Meanwhile, President Trump, and his overwhelmingly white base of support, are attempting to overthrow the separation of powers in United States governance to build a wall along the Southern border. Trump’s current real estate ambition will address a problem that exists nowhere outside the imagination of white paranoia. In 2017, arrests for illegal border crossings hit a 46-year low; the majority of illegal immigrants in the United States have overstayed their visas, not jumped the border; and multiple studies coalesce to prove that immigrants commit crimes at lower rates than natural born citizens.

          If Trump and his supporters were judicious evaluators of evidence, they might demand the deportation of everyone who advocates the white supremacist ideology, at least until we “figure out what the hell is going on,” to use Trump’s erudite justification for his prohibition of Muslim entry in the United States. They might also call for a thorough scrutiny of white applicants for green cards, and maybe they would instruct TSA workers to spend a little extra time questioning and patting down young men with blonde hair and blue eyes.

          Racism eliminates rationality. Mexicans and Muslims will continue to suffer vilification, rather than their more dangerous white counterparts, because they look different, and because millions of white people are preconceived to see them as dangerous, even when they are not.

          The Kirwan Institute for the Study of Race and Ethnicity at Ohio State University defines “implicit bias” as “the attitudes or stereotypes that affect our understanding, actions, and decisions in an unconscious manner.” “Build that wall!”, more than an insipid, pro-wrestling audience chant, is an admission of implicit bias.

          Implicit bias is one of many reasons why white racism constitutes the gravest threat to peace, security and democracy in the entire world. America has already fought two wars due to white supremacy — the Civil War and World War II. A reasonable observer would expect the entire culture to act with obsessive caution, guarding against the mere hint of white hate’s resurgence.

          The members of the mainstream media, on cue and off their cue cards, continue to miss the story, even as it confronts them with a sheeted face.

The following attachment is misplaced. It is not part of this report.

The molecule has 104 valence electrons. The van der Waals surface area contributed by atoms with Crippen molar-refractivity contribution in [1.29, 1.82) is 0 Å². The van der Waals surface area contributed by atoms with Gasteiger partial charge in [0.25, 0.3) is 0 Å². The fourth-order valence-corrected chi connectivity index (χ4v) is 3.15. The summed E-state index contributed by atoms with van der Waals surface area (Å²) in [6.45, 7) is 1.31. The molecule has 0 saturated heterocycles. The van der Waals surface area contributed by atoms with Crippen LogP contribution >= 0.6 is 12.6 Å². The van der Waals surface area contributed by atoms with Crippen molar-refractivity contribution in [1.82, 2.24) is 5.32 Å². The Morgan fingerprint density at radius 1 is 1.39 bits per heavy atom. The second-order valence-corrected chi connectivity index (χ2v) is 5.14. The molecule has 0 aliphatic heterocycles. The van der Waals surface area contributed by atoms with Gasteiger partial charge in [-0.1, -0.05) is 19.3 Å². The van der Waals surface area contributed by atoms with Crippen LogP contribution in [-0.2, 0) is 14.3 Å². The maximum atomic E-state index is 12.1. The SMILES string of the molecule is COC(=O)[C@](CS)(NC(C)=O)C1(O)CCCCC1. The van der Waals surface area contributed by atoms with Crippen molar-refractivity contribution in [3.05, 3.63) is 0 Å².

When Senator Sherrod Brown recently called Donald Trump a “racist” on Meet the Press, Chuck Tood, with odd indignation, asked if he could really make that judgment about “what’s in the President’s heart.” As Aristotle taught, virtue is habitual action. A man who habitually does and says racist things is a racist.

          The press also plays into the right’s hands by abusively bandying about the word “socialism” to describe progressive policies of universal health care, tuition free public universities, and higher taxation on the wealthy. As the entirety of Western Europe shows, all of these programs fit into a capitalist framework. And yet, the press is bashful about using the word “fascism” to describe the rightward turn of American politics and the leadership of Donald Trump. Even the softer term “authoritarian” typically comes with the qualifier, “impulse” or “instinct.”

          Albert Camus wrote that “the State is always criminal in its dreams.” Former Presidents have joked about how they would prefer to have dictatorial powers, and there is not much that citizens can do to censor the dreamlife of a leader. Trump is unique in his overt ambition to redefine American political life. Already working the soil to plant seeds of electoral nullification with his talk of “voter fraud” and “illegals voting for Democrats,” Trump has programmed his supporters into hostility toward the essence of American democracy. According to poll results first published in the Washington Post, 52 percent of Trump voters believe that their emperor should have the power to postpone the 2020 election if he believes that voter fraud is a concern.